Last week I attended a potluck. As we were eating, right in the middle of a nice conversation, one guy took a call on his cell phone. His end of the conversation sounded something like, “What? That’s all they think it is? Well, go back in there and tell them you want a CT scan. No, it’s important. You need a CT scan.”
I’ve heard of this phenomenon, but this was the first time I’d seen it. I shook my head in disbelief and said, “No. Do not tell doctors what tests to order. If you visit them for their expertise, then listen to them.”
I somehow had the idea that it was the alcoholic/welfare-dependent/ER-abusing/psycho dregs of society that were stupid enough to do that. To hear an employed, seemingly sane person advocate that someone should demand an expensive medical procedure (one that is not without risks) was… beyond belief.
It turns out that this guy decided, based on something he read on the internet, that a CT scan was appropriate for his friend. The internet is a great resource. There’s a lot of good information available. There’s a lot of garbage out there, too. Consulting with Dr. Google can provide just enough information to be dangerous.
The key is to filter out the junk. It doesn’t make much sense to use a general search engine for reliable medical information. Whether you like google, dogpile, askjeeves, or something else for general inquiries, doesn’t it makes sense to go straight to medical resources for medical information? I used to use WebMD, but a doctor pointed out some errors there, so I’ve gone elsewhere. Family Doctor, Mayo Clinic, Johns Hopkins, and Up to Date are all reliable resources. Some doctors have started posting short, educational videos on YouTube.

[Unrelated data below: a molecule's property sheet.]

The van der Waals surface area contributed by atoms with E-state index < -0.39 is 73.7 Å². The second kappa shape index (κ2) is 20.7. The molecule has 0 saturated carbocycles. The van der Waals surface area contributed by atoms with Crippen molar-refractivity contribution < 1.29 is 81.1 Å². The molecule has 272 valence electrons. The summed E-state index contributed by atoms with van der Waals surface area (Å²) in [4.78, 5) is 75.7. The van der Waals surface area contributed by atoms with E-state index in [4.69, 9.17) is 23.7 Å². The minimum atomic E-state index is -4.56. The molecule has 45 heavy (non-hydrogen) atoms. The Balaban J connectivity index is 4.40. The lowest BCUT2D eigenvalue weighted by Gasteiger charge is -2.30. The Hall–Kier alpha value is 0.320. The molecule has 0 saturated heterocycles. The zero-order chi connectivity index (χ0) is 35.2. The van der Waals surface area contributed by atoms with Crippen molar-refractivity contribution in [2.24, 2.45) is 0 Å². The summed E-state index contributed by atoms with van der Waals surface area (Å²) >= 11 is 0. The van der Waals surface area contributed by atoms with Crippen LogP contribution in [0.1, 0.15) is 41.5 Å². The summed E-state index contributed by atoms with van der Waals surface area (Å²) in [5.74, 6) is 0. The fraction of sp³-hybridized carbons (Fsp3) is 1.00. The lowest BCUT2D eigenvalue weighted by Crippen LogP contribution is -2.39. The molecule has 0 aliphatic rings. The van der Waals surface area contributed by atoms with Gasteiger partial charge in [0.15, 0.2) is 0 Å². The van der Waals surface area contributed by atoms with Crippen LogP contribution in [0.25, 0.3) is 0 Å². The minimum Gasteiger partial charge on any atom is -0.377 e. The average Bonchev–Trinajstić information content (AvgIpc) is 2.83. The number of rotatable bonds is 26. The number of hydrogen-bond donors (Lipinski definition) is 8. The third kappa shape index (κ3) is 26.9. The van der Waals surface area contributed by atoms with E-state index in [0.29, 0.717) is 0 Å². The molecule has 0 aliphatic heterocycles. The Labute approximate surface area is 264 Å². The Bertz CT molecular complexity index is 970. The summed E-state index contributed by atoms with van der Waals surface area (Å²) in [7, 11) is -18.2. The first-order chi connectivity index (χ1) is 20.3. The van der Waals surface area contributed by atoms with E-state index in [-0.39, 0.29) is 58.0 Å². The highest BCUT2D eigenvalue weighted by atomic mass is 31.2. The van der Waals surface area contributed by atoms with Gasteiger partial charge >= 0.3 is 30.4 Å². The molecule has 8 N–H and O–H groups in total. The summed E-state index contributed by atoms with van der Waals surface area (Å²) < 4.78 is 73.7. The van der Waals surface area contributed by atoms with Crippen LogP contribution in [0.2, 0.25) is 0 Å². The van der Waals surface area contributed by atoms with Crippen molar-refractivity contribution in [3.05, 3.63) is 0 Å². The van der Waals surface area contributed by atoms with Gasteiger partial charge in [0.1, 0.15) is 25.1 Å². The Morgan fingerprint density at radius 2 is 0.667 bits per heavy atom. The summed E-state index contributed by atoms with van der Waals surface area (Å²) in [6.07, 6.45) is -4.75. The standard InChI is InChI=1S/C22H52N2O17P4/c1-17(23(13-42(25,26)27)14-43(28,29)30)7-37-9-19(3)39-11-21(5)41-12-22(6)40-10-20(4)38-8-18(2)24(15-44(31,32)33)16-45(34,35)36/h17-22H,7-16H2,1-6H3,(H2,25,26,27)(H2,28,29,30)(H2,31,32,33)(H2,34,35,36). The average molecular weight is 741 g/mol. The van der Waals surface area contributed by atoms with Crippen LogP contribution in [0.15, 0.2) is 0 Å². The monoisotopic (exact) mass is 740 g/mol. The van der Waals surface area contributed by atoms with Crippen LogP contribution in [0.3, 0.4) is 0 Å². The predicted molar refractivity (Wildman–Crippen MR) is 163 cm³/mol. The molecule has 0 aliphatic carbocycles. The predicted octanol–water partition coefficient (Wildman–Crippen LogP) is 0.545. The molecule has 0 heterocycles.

Doctor D’s latest post addresses this very phenomenon. Apparently people read things on the internet, then see their doctors and demand unneeded tests. Insurance companies don’t like paying for all those tests, so they raise your premium to make up the difference. People pay a higher premium, plus their portion of the fee for the unnecessary tests. Everyone’s health costs go up when this happens. Go visit Doctor D’s blog and click on the video he shared.
His closing question asks,
So what do you think? Does being an educated, web-savvy patient make you
cost the system more? Do you think reading Medblogs make your
healthcare cost more or less?
I tried to post a short response over there, but blogger kept eating my comments. Four tries yesterday and one today. The screen flashes, and my comment disappears. I’ll just respond here.
I doubt that I count as web-savvy, but my vote is less. Definitely less.
One example: my PCP listed a few possible diagnoses and said that I could get an x-ray to find out which it was. Based on what I’ve read on medblogs, I was able to ask, “What would be the difference in how this is treated?” None at all. My goal is not a specific label; my goal is to heal. If the only thing that will help is giving it more time, then x-rays really aren’t necessary. Test avoided, money saved.
I’ve learned a ton from medblogs. Maybe someday I’ll make a list. Getting the perspective of doctors is incredibly helpful.
If people are demanding tests that they don’t need, then they don’t really count as educated patients. More like half-educated. Obviously they didn’t get enough information from Dr. Google. Medblogs can help fill in the missing information.